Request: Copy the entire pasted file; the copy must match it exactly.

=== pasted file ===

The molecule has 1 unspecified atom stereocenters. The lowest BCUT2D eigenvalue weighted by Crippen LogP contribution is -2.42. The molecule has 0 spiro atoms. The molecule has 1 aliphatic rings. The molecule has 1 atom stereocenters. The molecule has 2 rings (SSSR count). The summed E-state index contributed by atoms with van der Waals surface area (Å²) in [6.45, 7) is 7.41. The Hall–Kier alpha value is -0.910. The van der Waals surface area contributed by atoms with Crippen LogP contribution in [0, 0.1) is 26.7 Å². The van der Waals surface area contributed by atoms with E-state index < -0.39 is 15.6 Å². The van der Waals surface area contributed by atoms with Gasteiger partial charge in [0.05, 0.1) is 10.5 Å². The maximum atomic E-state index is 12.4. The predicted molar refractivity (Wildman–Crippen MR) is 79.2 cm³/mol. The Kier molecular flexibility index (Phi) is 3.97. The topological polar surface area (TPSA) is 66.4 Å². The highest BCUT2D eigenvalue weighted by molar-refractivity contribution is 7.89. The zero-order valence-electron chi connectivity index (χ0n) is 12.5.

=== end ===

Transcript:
The molecule has 1 unspecified atom stereocenters. The lowest BCUT2D eigenvalue weighted by Crippen LogP contribution is -2.42. The molecule has 0 spiro atoms. The molecule has 1 aliphatic rings. The molecule has 1 atom stereocenters. The molecule has 2 rings (SSSR count). The summed E-state index contributed by atoms with van der Waals surface area (Å²) in [6.45, 7) is 7.41. The Hall–Kier alpha value is -0.910. The van der Waals surface area contributed by atoms with Crippen LogP contribution in [0, 0.1) is 26.7 Å². The van der Waals surface area contributed by atoms with E-state index < -0.39 is 15.6 Å². The van der Waals surface area contributed by atoms with Gasteiger partial charge in [0.05, 0.1) is 10.5 Å². The maximum atomic E-state index is 12.4. The predicted molar refractivity (Wildman–Crippen MR) is 79.2 cm³/mol. The Kier molecular flexibility index (Phi) is 3.97. The topological polar surface area (TPSA) is 66.4 Å². The highest BCUT2D eigenvalue weighted by molar-refractivity contribution is 7.89. The zero-order valence-electron chi connectivity index (χ0n) is 12.5.